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40 years ago, Reagan's young presidency was almost ended by assassin's bullet

40 years ago, Reagan's young presidency was almost ended by assassin's bullet
Secret Service agents tend to White House press secretary James Brady and wounded police officer Thomas Delahanty after they were shot by John Hinckley Jr. (right background) during an assassination attempt on President Ronald Reagan on March 30, 1981. File Photo by Don Rypka/UPI | License Photo

March 30 (UPI) -- Tuesday marks the 40th anniversary of one of the most precarious near misses in American presidential history -- Ronald Reagan was shot in Washington, D.C., just a few weeks into his first term and almost became the fifth American leader to be felled by an assassin's bullet.

Reagan, who at age 69 was then the oldest president ever inaugurated, visited the Washington Hilton Hotel not far from the White House on March 30, 1981, to deliver a speech for the AFL-CIO labor union. He had no idea what awaited him outside.

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Exiting the hotel's special presidential access door on the south side of the building, Reagan waved to a throng of well-wishers as he walked the 20 or 30 feet to the presidential limousine. Just feet from the safety of the armored Lincoln Continental, a bevy of gunshots rang out.

"The shots sounded like firecrackers as they exploded from the gun. From the close -- 10 feet range -- from which they were fired, it appeared they were fired from some kind of pistol," UPI reported that Monday afternoon in one of the first reports of the shooting.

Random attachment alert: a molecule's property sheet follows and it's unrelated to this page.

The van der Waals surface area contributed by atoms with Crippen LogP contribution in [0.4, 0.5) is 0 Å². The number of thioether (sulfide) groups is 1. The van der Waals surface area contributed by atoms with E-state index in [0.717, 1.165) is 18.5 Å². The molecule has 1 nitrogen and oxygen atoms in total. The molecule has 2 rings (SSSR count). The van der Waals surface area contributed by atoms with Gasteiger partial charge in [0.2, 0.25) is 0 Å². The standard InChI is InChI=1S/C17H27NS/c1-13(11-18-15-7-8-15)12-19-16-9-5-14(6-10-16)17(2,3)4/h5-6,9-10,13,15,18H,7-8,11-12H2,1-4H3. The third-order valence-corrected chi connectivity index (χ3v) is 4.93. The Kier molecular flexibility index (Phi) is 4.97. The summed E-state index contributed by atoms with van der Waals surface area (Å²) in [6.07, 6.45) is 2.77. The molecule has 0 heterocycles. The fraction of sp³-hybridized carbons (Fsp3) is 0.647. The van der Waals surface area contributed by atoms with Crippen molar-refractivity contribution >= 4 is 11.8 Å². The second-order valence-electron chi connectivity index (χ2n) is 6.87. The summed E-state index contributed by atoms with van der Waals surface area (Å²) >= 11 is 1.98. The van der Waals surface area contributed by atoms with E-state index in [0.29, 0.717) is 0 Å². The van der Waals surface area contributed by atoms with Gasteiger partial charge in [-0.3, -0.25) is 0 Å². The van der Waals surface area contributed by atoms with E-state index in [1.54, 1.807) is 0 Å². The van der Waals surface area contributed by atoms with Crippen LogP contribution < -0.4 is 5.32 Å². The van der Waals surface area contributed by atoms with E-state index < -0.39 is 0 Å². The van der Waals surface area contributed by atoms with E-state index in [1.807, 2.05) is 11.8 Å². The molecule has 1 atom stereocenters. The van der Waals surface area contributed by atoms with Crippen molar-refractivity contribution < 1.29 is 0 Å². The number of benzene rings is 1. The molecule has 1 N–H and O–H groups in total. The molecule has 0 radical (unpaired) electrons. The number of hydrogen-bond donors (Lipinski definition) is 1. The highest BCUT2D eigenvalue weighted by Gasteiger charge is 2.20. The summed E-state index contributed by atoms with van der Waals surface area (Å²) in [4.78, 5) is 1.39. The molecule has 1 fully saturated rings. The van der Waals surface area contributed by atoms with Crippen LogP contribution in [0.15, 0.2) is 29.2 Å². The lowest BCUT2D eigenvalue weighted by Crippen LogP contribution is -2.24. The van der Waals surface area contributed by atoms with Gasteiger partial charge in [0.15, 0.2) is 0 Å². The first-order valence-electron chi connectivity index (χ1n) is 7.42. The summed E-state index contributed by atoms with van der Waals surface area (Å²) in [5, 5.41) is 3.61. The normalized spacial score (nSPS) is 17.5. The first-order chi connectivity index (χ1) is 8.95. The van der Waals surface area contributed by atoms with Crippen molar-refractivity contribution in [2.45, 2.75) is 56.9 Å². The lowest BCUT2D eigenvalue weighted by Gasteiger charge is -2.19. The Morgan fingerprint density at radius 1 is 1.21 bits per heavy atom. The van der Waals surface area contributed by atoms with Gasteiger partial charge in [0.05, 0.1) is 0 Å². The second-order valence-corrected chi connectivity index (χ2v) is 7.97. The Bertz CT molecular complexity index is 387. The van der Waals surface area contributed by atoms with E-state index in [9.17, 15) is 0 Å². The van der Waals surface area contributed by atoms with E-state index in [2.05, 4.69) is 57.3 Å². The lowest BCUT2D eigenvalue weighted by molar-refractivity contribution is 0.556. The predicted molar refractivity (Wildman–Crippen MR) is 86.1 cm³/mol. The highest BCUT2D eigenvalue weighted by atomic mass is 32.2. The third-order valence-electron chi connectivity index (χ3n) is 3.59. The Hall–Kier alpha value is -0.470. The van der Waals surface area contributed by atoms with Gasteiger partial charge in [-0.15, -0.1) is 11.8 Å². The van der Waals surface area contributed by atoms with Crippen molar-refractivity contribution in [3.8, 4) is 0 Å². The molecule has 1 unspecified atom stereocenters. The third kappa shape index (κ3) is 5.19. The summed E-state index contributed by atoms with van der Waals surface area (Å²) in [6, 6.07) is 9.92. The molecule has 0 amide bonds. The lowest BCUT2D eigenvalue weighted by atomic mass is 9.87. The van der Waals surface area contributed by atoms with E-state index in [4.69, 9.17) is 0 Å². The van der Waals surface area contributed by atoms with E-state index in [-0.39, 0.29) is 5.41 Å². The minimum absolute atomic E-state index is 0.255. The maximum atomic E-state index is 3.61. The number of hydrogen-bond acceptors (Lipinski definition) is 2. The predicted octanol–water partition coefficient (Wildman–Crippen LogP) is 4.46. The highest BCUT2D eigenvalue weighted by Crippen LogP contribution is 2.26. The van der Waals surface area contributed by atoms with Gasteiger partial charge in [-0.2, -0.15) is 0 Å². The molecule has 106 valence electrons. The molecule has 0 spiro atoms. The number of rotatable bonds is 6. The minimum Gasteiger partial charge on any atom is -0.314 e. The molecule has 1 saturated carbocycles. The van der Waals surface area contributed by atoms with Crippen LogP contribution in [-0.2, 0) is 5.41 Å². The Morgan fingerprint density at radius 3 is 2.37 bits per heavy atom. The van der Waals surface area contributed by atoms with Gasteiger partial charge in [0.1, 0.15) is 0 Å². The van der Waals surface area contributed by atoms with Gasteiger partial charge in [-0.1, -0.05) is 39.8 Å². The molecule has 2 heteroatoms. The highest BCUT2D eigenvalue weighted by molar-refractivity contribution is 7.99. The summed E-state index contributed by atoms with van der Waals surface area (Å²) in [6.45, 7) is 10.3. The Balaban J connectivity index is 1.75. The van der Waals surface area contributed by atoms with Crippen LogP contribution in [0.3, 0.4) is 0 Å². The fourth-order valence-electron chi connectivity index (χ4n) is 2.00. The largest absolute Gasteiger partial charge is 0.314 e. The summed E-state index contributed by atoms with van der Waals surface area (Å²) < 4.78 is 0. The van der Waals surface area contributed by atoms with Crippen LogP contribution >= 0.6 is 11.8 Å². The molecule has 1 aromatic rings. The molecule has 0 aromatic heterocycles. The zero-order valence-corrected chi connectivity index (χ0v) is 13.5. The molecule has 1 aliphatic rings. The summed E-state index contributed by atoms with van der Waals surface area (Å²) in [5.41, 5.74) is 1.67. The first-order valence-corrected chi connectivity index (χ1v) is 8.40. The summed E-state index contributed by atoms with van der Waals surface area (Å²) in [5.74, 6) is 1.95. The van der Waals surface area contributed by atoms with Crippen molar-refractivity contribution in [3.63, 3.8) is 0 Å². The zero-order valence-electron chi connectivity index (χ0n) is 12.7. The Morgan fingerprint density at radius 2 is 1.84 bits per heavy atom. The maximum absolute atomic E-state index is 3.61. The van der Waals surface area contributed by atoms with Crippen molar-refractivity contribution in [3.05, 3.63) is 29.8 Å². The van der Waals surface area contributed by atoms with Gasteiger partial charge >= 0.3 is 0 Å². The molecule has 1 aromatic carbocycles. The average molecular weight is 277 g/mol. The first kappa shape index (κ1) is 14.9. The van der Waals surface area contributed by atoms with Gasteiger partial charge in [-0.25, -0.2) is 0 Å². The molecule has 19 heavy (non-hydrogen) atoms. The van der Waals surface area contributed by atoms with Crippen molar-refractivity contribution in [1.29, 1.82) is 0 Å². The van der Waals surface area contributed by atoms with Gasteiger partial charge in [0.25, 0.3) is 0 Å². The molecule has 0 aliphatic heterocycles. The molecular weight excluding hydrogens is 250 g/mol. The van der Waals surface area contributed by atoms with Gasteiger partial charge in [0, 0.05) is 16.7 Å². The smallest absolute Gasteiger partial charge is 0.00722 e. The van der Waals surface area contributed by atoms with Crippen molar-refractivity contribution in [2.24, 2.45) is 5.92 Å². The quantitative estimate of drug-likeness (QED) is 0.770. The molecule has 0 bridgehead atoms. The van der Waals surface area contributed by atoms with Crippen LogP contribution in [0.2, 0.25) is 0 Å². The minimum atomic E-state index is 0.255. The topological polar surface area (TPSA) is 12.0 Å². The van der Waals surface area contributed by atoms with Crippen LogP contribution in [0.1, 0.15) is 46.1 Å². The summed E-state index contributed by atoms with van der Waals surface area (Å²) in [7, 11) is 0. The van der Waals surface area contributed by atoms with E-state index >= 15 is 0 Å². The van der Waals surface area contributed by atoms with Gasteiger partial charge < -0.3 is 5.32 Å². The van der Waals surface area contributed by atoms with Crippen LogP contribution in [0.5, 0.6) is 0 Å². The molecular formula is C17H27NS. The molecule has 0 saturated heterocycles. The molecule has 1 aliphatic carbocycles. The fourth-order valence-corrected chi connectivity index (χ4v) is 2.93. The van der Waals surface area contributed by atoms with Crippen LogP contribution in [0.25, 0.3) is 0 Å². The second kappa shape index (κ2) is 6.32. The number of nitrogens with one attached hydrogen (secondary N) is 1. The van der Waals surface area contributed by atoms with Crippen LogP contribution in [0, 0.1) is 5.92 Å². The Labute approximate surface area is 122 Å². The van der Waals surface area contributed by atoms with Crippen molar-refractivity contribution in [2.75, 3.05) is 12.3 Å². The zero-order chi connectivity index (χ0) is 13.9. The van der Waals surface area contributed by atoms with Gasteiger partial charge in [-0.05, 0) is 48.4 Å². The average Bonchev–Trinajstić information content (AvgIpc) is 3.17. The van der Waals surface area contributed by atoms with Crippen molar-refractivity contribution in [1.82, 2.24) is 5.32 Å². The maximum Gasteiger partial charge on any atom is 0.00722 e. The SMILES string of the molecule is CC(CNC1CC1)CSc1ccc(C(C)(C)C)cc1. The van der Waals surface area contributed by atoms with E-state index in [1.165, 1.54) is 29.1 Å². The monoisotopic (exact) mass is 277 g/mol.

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"When the shots were fired people began to panic, ducking, sometimes falling to the ground, others in a crouch."

"As soon as he was inside, the heavy, steel-plated door with its inch-thick, bullet-proof windows slammed shut and the auto sped off in a wail of sirens, screeching tires and racing engines," UPI reporter Dean Reynolds wrote in the aftermath of the shooting.

"It was a scene that had lasted no more than 20 or 30 seconds after Reagan left the Washington Hilton Hotel ... but it seemed to transpire in slow motion."

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Secret Service agent Jerry Parr, who'd been standing behind the president, almost reflexively grabbed Reagan by the shoulders and flung him into the car -- so hard that Reagan initially thought that he'd broken a rib and began coughing up blood.

The car sped off and Parr checked Reagan to make sure he was OK. Before long, it was clear the president wasn't OK and Parr ordered the limousine to divert to George Washington University Hospital. There, it was ultimately discovered by doctors in the trauma room that one of the bullets had hit Reagan near his left armpit.

It was actually quite an unlikely hit. The .22 caliber bullet from John Hinckley Jr.'s Rohm RG-14 six-shot revolver ricocheted off the side of the armored limo, passed through the small space at the open door and entered Reagan's left side. The bullet broke a rib, partly collapsed a lung and came to rest less than an inch from the president's heart.